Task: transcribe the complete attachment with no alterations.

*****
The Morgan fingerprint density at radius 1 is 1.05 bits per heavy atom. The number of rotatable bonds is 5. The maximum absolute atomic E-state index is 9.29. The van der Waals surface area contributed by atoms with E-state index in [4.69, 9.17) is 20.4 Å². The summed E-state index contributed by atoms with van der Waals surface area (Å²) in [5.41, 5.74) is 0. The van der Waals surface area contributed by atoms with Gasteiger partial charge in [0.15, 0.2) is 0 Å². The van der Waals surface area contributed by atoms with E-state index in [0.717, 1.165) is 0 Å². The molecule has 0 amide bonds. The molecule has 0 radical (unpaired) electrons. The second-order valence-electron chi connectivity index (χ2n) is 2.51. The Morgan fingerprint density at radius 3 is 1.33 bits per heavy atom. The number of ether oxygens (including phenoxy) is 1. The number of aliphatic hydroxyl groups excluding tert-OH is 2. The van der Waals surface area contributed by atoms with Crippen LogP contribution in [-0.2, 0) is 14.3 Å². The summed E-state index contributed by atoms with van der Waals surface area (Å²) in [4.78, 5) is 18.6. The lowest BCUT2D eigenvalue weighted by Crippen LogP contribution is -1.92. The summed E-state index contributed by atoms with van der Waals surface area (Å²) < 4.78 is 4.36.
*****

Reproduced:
The Morgan fingerprint density at radius 1 is 1.05 bits per heavy atom. The number of rotatable bonds is 5. The maximum absolute atomic E-state index is 9.29. The van der Waals surface area contributed by atoms with E-state index in [4.69, 9.17) is 20.4 Å². The summed E-state index contributed by atoms with van der Waals surface area (Å²) in [5.41, 5.74) is 0. The van der Waals surface area contributed by atoms with Gasteiger partial charge in [0.15, 0.2) is 0 Å². The van der Waals surface area contributed by atoms with E-state index in [0.717, 1.165) is 0 Å². The molecule has 0 amide bonds. The molecule has 0 radical (unpaired) electrons. The second-order valence-electron chi connectivity index (χ2n) is 2.51. The Morgan fingerprint density at radius 3 is 1.33 bits per heavy atom. The number of ether oxygens (including phenoxy) is 1. The number of aliphatic hydroxyl groups excluding tert-OH is 2. The van der Waals surface area contributed by atoms with Crippen LogP contribution in [-0.2, 0) is 14.3 Å². The summed E-state index contributed by atoms with van der Waals surface area (Å²) in [4.78, 5) is 18.6. The lowest BCUT2D eigenvalue weighted by Crippen LogP contribution is -1.92. The summed E-state index contributed by atoms with van der Waals surface area (Å²) < 4.78 is 4.36.